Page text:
How one, admittedly crazy-sounding, Latvian politician saw the British after witnessing planeload after planeload of stag parties puking, pissing, and shagging their way around Riga, behaviour which has prompted the city's mayor to issue a public warning asking all-male groups from the UK to up their game a bit.
I have rather mixed feelings about this. Stag parties are not my thing, and the only one I ever went on involved a bunch of us playing pool in a cottage in Blakeney, having a kick-around, rescuing two small children from the salt marshes (long story), eating some lasagne, then heading back to Norwich full of bracing sea air. I could, I think, manage the 'rugged outdoor activities followed by one big night out in a UK city'-type affair, but the decidedly 2000s practice of decamping en masse to Central Europe, drinking Dreher or Krusovice until it comes out of one's eyeballs, then visiting extremely expensive strip & clip joints leaves me cold. Spending ten months in Budapest's District Seven, effectively the hub of the city's nightlife, has allowed me to witness a lot of these parties at first hand, and they're pretty grim. On our street there's a well-patronised, well-regarded romkert (typically, a squat-like bar set up in a disused building, decorated with furniture collected in the biannual district chuck-out) called Szimplákert. Now, Szimplákert has become, to a degree, a victim of it's own success, and even makes it onto the pages of the typically unadventurous Lonely Planet bar listings, with the result that big groups of Brits - or those smart enough to realise that they're being massively overcharged in the shiny, Square Mile-type bars on Liszt Tér - wind up there. Cue parades of middle managers in polo shirts decorated with 'hilarious', often borderline homophobic slogans ('Budapest 2009 - Gay-vin's Stag Do!' was a recent favourite), yelling at the barmaids in English, and competing with the local winos to see who can leave the biggest patch of vomit on my doorstep for me to step in come Saturday morning.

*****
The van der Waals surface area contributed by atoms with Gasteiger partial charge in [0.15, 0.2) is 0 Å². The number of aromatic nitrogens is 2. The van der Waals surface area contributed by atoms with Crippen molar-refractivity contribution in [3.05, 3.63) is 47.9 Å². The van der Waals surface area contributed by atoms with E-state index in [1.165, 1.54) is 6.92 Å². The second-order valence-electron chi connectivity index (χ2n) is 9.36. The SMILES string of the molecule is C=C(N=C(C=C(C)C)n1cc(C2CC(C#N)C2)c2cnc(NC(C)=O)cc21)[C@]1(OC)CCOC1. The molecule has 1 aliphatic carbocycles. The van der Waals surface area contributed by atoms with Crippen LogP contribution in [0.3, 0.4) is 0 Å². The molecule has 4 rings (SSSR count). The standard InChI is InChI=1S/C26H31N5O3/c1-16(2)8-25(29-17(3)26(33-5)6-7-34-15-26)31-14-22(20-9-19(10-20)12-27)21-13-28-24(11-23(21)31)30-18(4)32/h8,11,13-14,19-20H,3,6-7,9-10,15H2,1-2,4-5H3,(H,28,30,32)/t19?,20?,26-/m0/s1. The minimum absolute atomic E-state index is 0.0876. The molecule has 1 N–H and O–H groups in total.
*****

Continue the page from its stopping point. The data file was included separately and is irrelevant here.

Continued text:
The thing is, though, that I can't help but feel that the British are scapegoated somewhat. I've seen plenty of Germans, Scandinavians, and Russians behaving identically in District Seven, the difference being that the British only seem to act up when under the influence. When sober, most English people at least demonstrate a degree of embarrassment about their unwillingness to take the plunge with Hungarian, whereas I frequently see Germans snap at shop or café workers (in English or German) then descend into fits of mirth at their addressee's inability to respond. What price a guy from Szeged or Miskolc walking into a bar in Hamburg, rattling off an order in Hungarian, and expressing complete incredulity at his failure to be understood?
I've often asked my students, and people I meet around and about, what their stereotype of an English (or Scottish - they don't often differentiate) person is. Sample answers: 'a snob'; 'an alcoholic'; 'a football hooligan'. The latter I find intriguing - I would have gone along to see Újpest or Fradi by now were their stadiums not more or less given over to Drehered-up ultra groups (witness the behaviour of Újpest's 'boys' as they host cross-border rivals Steaua Bucharest in the Europa League a few weeks back): by way of comparison, I've very rarely felt intimidated either within or en route to any English ground. I do feel that the British, and in particular the English, are frequently asked to take the rap for forms of behaviour which are endemic throughout the whole of Europe. I admit that I feel safer walking around downtown Budapest at three in the morning than I do walking through Norwich's leafy suburbs anytime after eight, but I hardly think antisocial behaviour is a problem exclusive to the UK.